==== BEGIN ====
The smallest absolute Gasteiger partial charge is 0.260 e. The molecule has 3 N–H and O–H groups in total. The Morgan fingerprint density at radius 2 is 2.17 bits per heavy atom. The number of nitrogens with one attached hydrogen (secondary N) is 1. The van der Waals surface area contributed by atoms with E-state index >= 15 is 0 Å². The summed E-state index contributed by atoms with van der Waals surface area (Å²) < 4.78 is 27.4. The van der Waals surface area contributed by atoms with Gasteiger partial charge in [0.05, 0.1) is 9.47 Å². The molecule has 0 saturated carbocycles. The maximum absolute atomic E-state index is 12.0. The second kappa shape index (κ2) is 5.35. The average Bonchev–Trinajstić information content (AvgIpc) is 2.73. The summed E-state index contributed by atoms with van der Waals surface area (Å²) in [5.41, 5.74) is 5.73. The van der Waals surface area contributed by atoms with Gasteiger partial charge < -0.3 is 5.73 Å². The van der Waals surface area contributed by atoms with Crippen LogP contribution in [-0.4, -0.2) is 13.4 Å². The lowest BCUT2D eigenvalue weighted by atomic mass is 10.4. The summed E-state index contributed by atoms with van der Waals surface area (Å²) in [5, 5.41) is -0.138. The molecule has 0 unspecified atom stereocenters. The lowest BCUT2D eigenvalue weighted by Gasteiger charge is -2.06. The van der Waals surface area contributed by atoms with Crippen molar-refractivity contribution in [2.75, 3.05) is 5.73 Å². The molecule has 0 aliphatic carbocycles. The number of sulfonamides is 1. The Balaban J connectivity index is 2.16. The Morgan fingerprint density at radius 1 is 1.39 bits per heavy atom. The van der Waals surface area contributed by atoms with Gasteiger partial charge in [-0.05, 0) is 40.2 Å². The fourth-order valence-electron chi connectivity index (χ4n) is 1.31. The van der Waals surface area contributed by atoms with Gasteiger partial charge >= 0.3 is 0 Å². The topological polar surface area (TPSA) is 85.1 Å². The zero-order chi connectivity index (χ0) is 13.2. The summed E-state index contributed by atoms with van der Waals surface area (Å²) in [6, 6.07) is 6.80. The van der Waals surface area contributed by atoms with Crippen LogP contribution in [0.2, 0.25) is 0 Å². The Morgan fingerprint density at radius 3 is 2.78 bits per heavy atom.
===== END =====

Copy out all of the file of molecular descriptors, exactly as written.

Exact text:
The smallest absolute Gasteiger partial charge is 0.260 e. The molecule has 3 N–H and O–H groups in total. The Morgan fingerprint density at radius 2 is 2.17 bits per heavy atom. The number of nitrogens with one attached hydrogen (secondary N) is 1. The van der Waals surface area contributed by atoms with E-state index >= 15 is 0 Å². The summed E-state index contributed by atoms with van der Waals surface area (Å²) < 4.78 is 27.4. The van der Waals surface area contributed by atoms with Gasteiger partial charge in [0.05, 0.1) is 9.47 Å². The molecule has 0 saturated carbocycles. The maximum absolute atomic E-state index is 12.0. The second kappa shape index (κ2) is 5.35. The average Bonchev–Trinajstić information content (AvgIpc) is 2.73. The summed E-state index contributed by atoms with van der Waals surface area (Å²) in [5.41, 5.74) is 5.73. The van der Waals surface area contributed by atoms with Gasteiger partial charge < -0.3 is 5.73 Å². The van der Waals surface area contributed by atoms with Crippen LogP contribution in [-0.4, -0.2) is 13.4 Å². The lowest BCUT2D eigenvalue weighted by atomic mass is 10.4. The summed E-state index contributed by atoms with van der Waals surface area (Å²) in [5, 5.41) is -0.138. The molecule has 0 unspecified atom stereocenters. The lowest BCUT2D eigenvalue weighted by Gasteiger charge is -2.06. The van der Waals surface area contributed by atoms with Crippen molar-refractivity contribution in [2.75, 3.05) is 5.73 Å². The molecule has 0 aliphatic carbocycles. The number of sulfonamides is 1. The Balaban J connectivity index is 2.16. The Morgan fingerprint density at radius 1 is 1.39 bits per heavy atom. The van der Waals surface area contributed by atoms with Gasteiger partial charge in [-0.05, 0) is 40.2 Å². The fourth-order valence-electron chi connectivity index (χ4n) is 1.31. The van der Waals surface area contributed by atoms with Gasteiger partial charge >= 0.3 is 0 Å². The topological polar surface area (TPSA) is 85.1 Å². The zero-order chi connectivity index (χ0) is 13.2. The summed E-state index contributed by atoms with van der Waals surface area (Å²) in [6, 6.07) is 6.80. The van der Waals surface area contributed by atoms with Crippen LogP contribution in [0.2, 0.25) is 0 Å². The Morgan fingerprint density at radius 3 is 2.78 bits per heavy atom.